PAGES

Thursday, October 4, 2007

Lost in change

I travel to office by bus daily, and the ticket cost is Rs 7. Mostly I give the correct amount, saving me the trouble of asking the conductor the change and saving him the trouble of giving me the change.

I have found that giving Rs 12 is as good as giving the exact Rs 7, because it gets me back Rs 5 note or coin. It worked well, till one day, when the conductor didn't give me back the expected Rs 5. Instead, he wrote on the ticket Rs 5. (That's a common method conductors adopt to crosscheck when passengers go back to them to get the change.) It took me by surprise; to be fair to him, probably he didn't have any coins.

When the bus reached the destination, I presented the ticket to him, to get my Rs 5 back. He looked into his bag; and took out a Rs 1 coin. No change, sir; he pleaded helplessly. Hard to believe, though. Possible.

I lost Rs 4 in the bargain. Looking back, I thought, if I had not given that Rs 2 along with Rs 10, I would have lost only a maximum of Rs 3! I stopped this practice of voluntarily giving the additional Rs 2, unless the conductor asked for it.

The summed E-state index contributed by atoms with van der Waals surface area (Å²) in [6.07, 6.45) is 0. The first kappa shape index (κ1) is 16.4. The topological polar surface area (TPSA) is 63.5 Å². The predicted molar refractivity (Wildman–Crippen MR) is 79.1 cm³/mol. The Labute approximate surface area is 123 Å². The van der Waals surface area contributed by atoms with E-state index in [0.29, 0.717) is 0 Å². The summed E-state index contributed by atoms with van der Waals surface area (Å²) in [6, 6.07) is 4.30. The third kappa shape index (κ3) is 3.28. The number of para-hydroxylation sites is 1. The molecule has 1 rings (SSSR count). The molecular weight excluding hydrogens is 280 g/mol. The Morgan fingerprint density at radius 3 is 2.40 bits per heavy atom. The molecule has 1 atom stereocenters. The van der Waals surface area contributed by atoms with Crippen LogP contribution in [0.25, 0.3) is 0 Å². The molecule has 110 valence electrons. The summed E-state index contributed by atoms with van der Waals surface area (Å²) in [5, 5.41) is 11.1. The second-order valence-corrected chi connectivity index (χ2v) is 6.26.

4 comments:

  1. A lesson well learned. I took awhile to understand what u try to imply.

    ReplyDelete
  2. hmm yeah, I guess u still give the exact change when you had :) One thing is usually in such a situation, I approach the conductor a couple of stops earlier than mine so that in such a situation I'd have the chance of maybe giving him 5 and asking him 10 or some other negotiation :)

    ReplyDelete
  3. Thanks to my bad memory, I just forget to collect the change at the end of my journey; it has happened dime a dozen for me. Also, it so happens that when you travel long distance routes early in the morning, the conductor WILL write the change to be tendered in the backside of the ticket. So whenever I travel, I make a habit not to flash Rs 500 notes!

    ReplyDelete